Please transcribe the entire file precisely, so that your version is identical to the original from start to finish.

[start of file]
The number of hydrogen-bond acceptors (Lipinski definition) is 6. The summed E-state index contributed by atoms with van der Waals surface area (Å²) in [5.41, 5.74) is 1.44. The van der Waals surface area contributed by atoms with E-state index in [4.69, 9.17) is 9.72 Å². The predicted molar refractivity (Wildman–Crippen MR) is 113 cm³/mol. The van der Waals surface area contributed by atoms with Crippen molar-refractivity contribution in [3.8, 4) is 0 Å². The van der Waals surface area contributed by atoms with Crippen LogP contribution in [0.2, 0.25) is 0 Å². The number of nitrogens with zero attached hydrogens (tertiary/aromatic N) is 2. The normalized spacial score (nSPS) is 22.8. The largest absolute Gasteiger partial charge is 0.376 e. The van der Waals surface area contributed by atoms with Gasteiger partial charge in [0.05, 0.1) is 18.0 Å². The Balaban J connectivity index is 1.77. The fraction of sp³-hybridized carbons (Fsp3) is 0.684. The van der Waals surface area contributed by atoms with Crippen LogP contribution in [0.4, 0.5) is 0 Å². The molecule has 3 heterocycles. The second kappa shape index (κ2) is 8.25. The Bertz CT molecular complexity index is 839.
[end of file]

The number of hydrogen-bond acceptors (Lipinski definition) is 6. The summed E-state index contributed by atoms with van der Waals surface area (Å²) in [5.41, 5.74) is 1.44. The van der Waals surface area contributed by atoms with E-state index in [4.69, 9.17) is 9.72 Å². The predicted molar refractivity (Wildman–Crippen MR) is 113 cm³/mol. The van der Waals surface area contributed by atoms with Crippen molar-refractivity contribution in [3.8, 4) is 0 Å². The van der Waals surface area contributed by atoms with Crippen LogP contribution in [0.2, 0.25) is 0 Å². The number of nitrogens with zero attached hydrogens (tertiary/aromatic N) is 2. The normalized spacial score (nSPS) is 22.8. The largest absolute Gasteiger partial charge is 0.376 e. The van der Waals surface area contributed by atoms with Gasteiger partial charge in [0.05, 0.1) is 18.0 Å². The Balaban J connectivity index is 1.77. The fraction of sp³-hybridized carbons (Fsp3) is 0.684. The van der Waals surface area contributed by atoms with Crippen LogP contribution in [0.4, 0.5) is 0 Å². The molecule has 3 heterocycles. The second kappa shape index (κ2) is 8.25. The Bertz CT molecular complexity index is 839.